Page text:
I did initially use our daughter’s address as our mailing address with Vanguard, and when our son moved over in 2017 he gave his sister’s address to the company he left so they would send his final W2 there, which they did and she sent him a picture of it. In both our cases the State of California came after us for taxes and we had to complete more tax forms plus proof that we were not resident and that the companies that had sent the W2 and 1099-R were not California companies.
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Old 11-26-2021, 11:24 AM   #7
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Originally Posted by Alan View Post
I did something very similar to Fire’d with 2 HSBC accounts, used it to transfer a 6 figure sum to the UK to buy a house but mostly I use Wise (used to be called Transferwise) for most of our transfers.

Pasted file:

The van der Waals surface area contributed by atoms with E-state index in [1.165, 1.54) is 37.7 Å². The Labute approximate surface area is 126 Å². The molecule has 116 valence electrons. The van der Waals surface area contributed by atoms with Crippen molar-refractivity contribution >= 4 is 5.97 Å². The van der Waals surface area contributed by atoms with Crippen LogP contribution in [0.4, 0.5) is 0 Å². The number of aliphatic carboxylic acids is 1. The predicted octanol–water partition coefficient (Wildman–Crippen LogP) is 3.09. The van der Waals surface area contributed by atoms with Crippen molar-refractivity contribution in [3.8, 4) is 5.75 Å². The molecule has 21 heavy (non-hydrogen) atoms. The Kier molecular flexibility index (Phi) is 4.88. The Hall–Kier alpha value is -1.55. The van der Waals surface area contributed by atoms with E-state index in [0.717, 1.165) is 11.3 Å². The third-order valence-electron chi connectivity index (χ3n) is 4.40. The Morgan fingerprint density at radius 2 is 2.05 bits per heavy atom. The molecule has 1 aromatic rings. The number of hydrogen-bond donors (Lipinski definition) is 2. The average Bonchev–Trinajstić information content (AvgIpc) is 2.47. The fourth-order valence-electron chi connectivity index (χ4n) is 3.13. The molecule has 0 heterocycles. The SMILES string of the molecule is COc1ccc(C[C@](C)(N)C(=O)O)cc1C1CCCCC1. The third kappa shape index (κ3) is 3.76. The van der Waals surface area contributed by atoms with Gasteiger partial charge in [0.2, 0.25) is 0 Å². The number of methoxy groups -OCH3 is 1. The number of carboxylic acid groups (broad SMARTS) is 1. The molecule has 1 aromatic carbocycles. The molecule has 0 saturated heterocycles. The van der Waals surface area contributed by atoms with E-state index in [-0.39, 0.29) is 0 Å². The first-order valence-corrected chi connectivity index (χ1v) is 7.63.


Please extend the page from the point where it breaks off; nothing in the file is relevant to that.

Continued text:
It seems like I was making large transfers and there was some kind of limit with Transferwise perhaps? I can't remember now but I have a lot of $15K transactions with Transferwise on my spreadsheet. On that spreadsheet, I also tracked the cost of moving money (including transfer fees and currency exchange fees). To give a rough idea, transfers with HSBC cost me around 1.1% and transfers with Transferwise around 0.65% (at the time).
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Old 11-26-2021, 12:16 PM   #8
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Originally Posted by FIREd View Post
It seems like I was making large transfers and there was some kind of limit with Transferwise perhaps? I can't remember now but I have a lot of $15K transactions with Transferwise on my spreadsheet. On that spreadsheet, I also tracked the cost of moving money (including transfer fees and currency exchange fees). To give a rough idea, transfers with HSBC cost me around 1.1% and transfers with Transferwise around 0.65% (at the time).
You were probably a newish customer like myself and had some limitations. I normally don’t transfer more than $15k at a time with Wise.